I was reading an article on “Medical Homicide and Extreme Negligence” in my recent edition of The American Journal of Forensic Medicine and Pathology (no link). Having had a case of medical neglect found to be homicide by an inquest jury it was nice to review some of the pertinent definitions. We will continue to watch for other medical cases along with our “more usual” investigations:
Reckless endangerment…the conscious disregard of a known substantial likelihood of injury to the patient
Criminal neglect typically is defined as the failure to provide timely, safe, adequate, and appropriate services, treatment, and/or care to a patient.
In instances of extreme medical negligence, a homicide manner of death is appropriate because the fatality is due to criminal acts (or inactions) of another.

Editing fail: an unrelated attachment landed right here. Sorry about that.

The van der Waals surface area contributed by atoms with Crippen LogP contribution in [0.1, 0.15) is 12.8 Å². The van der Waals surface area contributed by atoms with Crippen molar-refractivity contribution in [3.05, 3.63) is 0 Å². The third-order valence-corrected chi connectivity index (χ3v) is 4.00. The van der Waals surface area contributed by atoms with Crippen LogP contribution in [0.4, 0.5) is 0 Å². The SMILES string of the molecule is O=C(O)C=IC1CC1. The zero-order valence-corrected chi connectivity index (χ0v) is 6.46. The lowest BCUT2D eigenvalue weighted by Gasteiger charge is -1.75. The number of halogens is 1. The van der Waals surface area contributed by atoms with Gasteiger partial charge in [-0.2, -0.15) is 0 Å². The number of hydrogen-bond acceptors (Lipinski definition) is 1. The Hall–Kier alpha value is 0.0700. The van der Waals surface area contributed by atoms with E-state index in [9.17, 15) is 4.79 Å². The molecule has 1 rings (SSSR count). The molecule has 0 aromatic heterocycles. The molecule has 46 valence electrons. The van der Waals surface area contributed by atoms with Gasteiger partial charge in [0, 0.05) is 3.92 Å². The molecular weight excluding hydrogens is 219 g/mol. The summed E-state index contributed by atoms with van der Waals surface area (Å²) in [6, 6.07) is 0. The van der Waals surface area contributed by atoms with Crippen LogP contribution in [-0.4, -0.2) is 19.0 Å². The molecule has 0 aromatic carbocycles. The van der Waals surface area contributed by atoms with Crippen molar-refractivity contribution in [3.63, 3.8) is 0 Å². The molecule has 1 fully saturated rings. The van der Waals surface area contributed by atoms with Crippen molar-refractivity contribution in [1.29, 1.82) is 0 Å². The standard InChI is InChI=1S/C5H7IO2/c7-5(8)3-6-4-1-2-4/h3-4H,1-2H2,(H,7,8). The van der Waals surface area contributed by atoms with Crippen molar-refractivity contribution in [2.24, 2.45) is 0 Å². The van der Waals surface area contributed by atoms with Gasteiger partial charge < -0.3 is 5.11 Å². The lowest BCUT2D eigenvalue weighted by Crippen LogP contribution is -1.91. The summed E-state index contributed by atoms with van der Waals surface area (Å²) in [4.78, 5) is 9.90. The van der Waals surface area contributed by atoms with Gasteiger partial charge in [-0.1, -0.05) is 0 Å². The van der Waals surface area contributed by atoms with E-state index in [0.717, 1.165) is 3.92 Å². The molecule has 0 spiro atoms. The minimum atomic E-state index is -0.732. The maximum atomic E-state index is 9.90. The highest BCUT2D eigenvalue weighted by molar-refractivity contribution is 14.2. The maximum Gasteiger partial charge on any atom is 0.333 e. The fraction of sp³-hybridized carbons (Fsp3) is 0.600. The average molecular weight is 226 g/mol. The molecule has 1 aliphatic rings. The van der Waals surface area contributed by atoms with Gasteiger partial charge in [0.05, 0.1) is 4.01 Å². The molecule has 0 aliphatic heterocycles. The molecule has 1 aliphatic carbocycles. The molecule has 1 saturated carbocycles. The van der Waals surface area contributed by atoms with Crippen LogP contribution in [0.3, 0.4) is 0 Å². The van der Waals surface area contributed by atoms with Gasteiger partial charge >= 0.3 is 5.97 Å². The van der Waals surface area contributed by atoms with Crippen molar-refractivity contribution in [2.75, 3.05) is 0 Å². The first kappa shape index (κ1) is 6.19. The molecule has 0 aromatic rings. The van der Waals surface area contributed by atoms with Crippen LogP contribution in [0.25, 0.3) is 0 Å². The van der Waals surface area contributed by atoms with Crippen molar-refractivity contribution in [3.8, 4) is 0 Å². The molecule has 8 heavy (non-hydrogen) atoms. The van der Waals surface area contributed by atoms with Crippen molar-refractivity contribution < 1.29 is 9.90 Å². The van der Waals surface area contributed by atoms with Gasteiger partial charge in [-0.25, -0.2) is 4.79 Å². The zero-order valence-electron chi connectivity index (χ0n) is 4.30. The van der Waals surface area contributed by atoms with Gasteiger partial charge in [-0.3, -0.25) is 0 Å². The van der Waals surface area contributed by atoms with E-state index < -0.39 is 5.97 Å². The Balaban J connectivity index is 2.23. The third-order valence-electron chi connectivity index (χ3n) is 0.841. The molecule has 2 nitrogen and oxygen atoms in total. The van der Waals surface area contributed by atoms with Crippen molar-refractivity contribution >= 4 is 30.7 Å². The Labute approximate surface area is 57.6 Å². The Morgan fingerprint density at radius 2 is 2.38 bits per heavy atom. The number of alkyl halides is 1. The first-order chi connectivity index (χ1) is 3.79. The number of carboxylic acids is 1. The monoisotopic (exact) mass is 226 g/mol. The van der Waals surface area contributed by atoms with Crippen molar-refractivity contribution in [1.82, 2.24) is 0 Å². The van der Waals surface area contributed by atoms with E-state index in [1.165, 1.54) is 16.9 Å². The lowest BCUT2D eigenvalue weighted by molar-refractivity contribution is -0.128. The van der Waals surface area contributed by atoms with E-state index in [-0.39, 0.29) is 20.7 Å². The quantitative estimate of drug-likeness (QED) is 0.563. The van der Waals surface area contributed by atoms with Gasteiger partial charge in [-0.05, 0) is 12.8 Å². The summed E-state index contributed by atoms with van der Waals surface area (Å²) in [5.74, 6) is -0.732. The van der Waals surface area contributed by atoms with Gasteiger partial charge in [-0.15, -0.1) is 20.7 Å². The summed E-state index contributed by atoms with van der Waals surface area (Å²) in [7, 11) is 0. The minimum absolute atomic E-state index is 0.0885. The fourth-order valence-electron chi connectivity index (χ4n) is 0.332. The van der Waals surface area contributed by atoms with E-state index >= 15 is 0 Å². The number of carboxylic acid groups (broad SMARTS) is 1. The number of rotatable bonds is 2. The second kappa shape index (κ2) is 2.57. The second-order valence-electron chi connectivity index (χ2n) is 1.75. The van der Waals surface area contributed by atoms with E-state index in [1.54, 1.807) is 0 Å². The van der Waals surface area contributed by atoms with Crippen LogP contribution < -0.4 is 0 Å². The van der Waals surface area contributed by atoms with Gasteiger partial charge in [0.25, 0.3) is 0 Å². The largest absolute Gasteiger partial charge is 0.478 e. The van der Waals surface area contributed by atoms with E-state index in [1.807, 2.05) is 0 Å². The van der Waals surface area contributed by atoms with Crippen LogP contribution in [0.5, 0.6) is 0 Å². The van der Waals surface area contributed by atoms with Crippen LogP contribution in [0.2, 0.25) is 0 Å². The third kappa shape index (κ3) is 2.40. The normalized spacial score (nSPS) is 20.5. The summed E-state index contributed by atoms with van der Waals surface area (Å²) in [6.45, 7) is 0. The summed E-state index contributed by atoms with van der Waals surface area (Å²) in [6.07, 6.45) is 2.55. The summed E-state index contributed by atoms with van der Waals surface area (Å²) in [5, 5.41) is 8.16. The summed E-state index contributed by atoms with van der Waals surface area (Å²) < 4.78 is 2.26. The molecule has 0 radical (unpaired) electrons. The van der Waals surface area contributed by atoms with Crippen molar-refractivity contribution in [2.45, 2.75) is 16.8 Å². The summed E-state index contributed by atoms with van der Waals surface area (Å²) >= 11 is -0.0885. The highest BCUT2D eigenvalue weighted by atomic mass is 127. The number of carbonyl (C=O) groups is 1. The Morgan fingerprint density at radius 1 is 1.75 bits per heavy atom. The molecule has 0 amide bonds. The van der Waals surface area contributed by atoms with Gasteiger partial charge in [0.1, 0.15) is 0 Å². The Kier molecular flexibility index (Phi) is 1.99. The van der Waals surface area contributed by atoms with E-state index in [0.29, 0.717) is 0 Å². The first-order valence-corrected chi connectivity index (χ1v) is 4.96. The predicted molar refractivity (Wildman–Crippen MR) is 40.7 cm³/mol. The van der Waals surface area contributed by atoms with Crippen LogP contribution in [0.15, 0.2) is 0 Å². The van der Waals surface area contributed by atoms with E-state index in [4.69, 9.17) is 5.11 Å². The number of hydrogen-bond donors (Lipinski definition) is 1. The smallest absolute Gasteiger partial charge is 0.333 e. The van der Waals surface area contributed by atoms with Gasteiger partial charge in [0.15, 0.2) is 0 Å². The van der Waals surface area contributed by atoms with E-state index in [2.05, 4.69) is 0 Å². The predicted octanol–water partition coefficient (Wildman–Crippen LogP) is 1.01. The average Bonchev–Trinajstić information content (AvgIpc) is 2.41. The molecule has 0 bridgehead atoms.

I stand by the jury verdict in our case and will not hesitate to rule similarly in the future if I feel that the case meets these definitions.
Natural deaths…natural disease... Therapeutic complications…predictable complications…appropriate medical therapy…Accidents…unanticipated complications and/or inappropriate therapies…Homicides…death at the hand of another person or death due to the hostile or illegal act or inaction of another person.
Our ruling of a homicide does not mean criminal prosecution should or will occur, but, importantly such a ruling:
…also furthers one of the major goals of the medicolegal death investigation system, which is to safeguard the public health.
(American Journal of Forensic Medicine and Pathology, March 2009; 30: 18-22)
Most of the tens of thousands of deaths annually attributed to "accident" are caused by "undue delay" in necessary treatment, according to a senate panel. These "accidents" appear to be "medical homide" according to your definition. What do you think, Dr. Keller?